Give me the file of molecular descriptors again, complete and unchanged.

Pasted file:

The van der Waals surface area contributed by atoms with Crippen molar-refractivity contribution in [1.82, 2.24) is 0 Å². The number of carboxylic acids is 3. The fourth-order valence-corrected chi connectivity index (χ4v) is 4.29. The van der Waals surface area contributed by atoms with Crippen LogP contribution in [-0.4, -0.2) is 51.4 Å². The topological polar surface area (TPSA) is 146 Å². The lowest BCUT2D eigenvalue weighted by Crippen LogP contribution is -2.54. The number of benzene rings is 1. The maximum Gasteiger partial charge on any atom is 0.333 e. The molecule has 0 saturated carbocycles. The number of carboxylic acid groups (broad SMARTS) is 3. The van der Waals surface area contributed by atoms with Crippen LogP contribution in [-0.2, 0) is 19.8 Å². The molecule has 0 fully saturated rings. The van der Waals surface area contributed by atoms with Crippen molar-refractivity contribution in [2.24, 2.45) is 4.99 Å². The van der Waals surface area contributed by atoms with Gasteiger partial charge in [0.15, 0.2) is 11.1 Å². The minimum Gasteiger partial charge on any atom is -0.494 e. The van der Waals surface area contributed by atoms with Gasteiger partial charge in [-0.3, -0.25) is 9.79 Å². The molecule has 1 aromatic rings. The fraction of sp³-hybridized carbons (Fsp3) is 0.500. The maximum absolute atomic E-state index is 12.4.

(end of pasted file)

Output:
The van der Waals surface area contributed by atoms with Crippen molar-refractivity contribution in [1.82, 2.24) is 0 Å². The number of carboxylic acids is 3. The fourth-order valence-corrected chi connectivity index (χ4v) is 4.29. The van der Waals surface area contributed by atoms with Crippen LogP contribution in [-0.4, -0.2) is 51.4 Å². The topological polar surface area (TPSA) is 146 Å². The lowest BCUT2D eigenvalue weighted by Crippen LogP contribution is -2.54. The number of benzene rings is 1. The maximum Gasteiger partial charge on any atom is 0.333 e. The molecule has 0 saturated carbocycles. The number of carboxylic acid groups (broad SMARTS) is 3. The van der Waals surface area contributed by atoms with Crippen LogP contribution in [-0.2, 0) is 19.8 Å². The molecule has 0 fully saturated rings. The van der Waals surface area contributed by atoms with Crippen molar-refractivity contribution in [2.24, 2.45) is 4.99 Å². The van der Waals surface area contributed by atoms with Gasteiger partial charge in [0.15, 0.2) is 11.1 Å². The minimum Gasteiger partial charge on any atom is -0.494 e. The van der Waals surface area contributed by atoms with Gasteiger partial charge in [-0.3, -0.25) is 9.79 Å². The molecule has 1 aromatic rings. The fraction of sp³-hybridized carbons (Fsp3) is 0.500. The maximum absolute atomic E-state index is 12.4.